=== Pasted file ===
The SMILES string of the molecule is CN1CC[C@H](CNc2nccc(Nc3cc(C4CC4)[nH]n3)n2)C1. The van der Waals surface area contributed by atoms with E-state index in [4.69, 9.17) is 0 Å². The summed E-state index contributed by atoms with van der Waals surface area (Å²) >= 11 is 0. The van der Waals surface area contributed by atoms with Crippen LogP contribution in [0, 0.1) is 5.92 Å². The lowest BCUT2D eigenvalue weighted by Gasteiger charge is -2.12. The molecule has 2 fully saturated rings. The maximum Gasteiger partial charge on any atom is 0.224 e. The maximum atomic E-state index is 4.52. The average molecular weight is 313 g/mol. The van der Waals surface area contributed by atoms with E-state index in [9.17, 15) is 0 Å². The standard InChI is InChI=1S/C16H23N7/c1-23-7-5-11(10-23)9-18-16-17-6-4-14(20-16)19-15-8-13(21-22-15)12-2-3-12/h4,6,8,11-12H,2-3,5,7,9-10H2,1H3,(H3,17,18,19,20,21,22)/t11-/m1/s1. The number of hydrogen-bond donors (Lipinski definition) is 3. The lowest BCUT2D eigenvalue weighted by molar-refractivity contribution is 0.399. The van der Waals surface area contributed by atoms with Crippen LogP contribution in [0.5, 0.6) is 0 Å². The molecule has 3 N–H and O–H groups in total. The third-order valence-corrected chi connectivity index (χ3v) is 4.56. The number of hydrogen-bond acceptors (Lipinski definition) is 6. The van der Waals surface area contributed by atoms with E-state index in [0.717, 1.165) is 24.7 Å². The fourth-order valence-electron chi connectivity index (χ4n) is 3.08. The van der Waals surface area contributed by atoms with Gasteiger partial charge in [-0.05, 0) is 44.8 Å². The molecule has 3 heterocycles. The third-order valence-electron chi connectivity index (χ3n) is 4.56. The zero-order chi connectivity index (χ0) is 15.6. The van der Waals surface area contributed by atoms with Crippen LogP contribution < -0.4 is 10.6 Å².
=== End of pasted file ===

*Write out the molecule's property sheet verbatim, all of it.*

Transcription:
The SMILES string of the molecule is CN1CC[C@H](CNc2nccc(Nc3cc(C4CC4)[nH]n3)n2)C1. The van der Waals surface area contributed by atoms with E-state index in [4.69, 9.17) is 0 Å². The summed E-state index contributed by atoms with van der Waals surface area (Å²) >= 11 is 0. The van der Waals surface area contributed by atoms with Crippen LogP contribution in [0, 0.1) is 5.92 Å². The lowest BCUT2D eigenvalue weighted by Gasteiger charge is -2.12. The molecule has 2 fully saturated rings. The maximum Gasteiger partial charge on any atom is 0.224 e. The maximum atomic E-state index is 4.52. The average molecular weight is 313 g/mol. The van der Waals surface area contributed by atoms with E-state index in [9.17, 15) is 0 Å². The standard InChI is InChI=1S/C16H23N7/c1-23-7-5-11(10-23)9-18-16-17-6-4-14(20-16)19-15-8-13(21-22-15)12-2-3-12/h4,6,8,11-12H,2-3,5,7,9-10H2,1H3,(H3,17,18,19,20,21,22)/t11-/m1/s1. The number of hydrogen-bond donors (Lipinski definition) is 3. The lowest BCUT2D eigenvalue weighted by molar-refractivity contribution is 0.399. The van der Waals surface area contributed by atoms with Crippen LogP contribution in [0.5, 0.6) is 0 Å². The molecule has 3 N–H and O–H groups in total. The third-order valence-corrected chi connectivity index (χ3v) is 4.56. The number of hydrogen-bond acceptors (Lipinski definition) is 6. The van der Waals surface area contributed by atoms with E-state index in [0.717, 1.165) is 24.7 Å². The fourth-order valence-electron chi connectivity index (χ4n) is 3.08. The van der Waals surface area contributed by atoms with Gasteiger partial charge in [-0.05, 0) is 44.8 Å². The molecule has 3 heterocycles. The third-order valence-electron chi connectivity index (χ3n) is 4.56. The zero-order chi connectivity index (χ0) is 15.6. The van der Waals surface area contributed by atoms with Crippen LogP contribution < -0.4 is 10.6 Å².